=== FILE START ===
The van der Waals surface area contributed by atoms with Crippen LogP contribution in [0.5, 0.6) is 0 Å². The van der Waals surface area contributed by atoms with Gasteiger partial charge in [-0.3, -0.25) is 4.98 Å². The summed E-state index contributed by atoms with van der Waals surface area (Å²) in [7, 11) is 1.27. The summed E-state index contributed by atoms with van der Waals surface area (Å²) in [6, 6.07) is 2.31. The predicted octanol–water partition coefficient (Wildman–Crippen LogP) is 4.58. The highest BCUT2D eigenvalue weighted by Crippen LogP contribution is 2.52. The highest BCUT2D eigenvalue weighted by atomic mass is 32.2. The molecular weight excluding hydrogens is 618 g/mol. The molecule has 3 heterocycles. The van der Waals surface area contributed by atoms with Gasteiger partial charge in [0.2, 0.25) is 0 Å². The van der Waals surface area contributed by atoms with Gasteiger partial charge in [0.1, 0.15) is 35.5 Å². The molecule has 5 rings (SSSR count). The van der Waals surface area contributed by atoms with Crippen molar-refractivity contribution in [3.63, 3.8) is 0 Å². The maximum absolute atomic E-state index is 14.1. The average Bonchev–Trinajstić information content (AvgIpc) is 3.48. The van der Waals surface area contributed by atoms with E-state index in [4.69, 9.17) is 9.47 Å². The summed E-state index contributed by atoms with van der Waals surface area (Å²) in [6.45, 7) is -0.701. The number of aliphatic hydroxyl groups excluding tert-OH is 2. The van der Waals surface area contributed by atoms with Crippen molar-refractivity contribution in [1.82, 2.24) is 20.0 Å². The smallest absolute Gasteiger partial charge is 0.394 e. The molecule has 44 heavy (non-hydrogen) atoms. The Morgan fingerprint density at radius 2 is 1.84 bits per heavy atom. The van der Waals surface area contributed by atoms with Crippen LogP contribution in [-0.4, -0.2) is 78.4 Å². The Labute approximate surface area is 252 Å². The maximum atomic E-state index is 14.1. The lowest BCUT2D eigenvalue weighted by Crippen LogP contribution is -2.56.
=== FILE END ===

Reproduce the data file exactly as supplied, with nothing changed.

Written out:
The van der Waals surface area contributed by atoms with Crippen LogP contribution in [0.5, 0.6) is 0 Å². The van der Waals surface area contributed by atoms with Gasteiger partial charge in [-0.3, -0.25) is 4.98 Å². The summed E-state index contributed by atoms with van der Waals surface area (Å²) in [7, 11) is 1.27. The summed E-state index contributed by atoms with van der Waals surface area (Å²) in [6, 6.07) is 2.31. The predicted octanol–water partition coefficient (Wildman–Crippen LogP) is 4.58. The highest BCUT2D eigenvalue weighted by Crippen LogP contribution is 2.52. The highest BCUT2D eigenvalue weighted by atomic mass is 32.2. The molecular weight excluding hydrogens is 618 g/mol. The molecule has 3 heterocycles. The van der Waals surface area contributed by atoms with Gasteiger partial charge in [0.2, 0.25) is 0 Å². The van der Waals surface area contributed by atoms with Gasteiger partial charge in [0.1, 0.15) is 35.5 Å². The molecule has 5 rings (SSSR count). The van der Waals surface area contributed by atoms with Crippen molar-refractivity contribution in [3.63, 3.8) is 0 Å². The maximum absolute atomic E-state index is 14.1. The average Bonchev–Trinajstić information content (AvgIpc) is 3.48. The van der Waals surface area contributed by atoms with E-state index in [4.69, 9.17) is 9.47 Å². The summed E-state index contributed by atoms with van der Waals surface area (Å²) in [6.45, 7) is -0.701. The number of aliphatic hydroxyl groups excluding tert-OH is 2. The van der Waals surface area contributed by atoms with Crippen molar-refractivity contribution in [1.82, 2.24) is 20.0 Å². The smallest absolute Gasteiger partial charge is 0.394 e. The molecule has 44 heavy (non-hydrogen) atoms. The Morgan fingerprint density at radius 2 is 1.84 bits per heavy atom. The van der Waals surface area contributed by atoms with Crippen LogP contribution in [-0.4, -0.2) is 78.4 Å². The Labute approximate surface area is 252 Å². The maximum atomic E-state index is 14.1. The lowest BCUT2D eigenvalue weighted by Crippen LogP contribution is -2.56.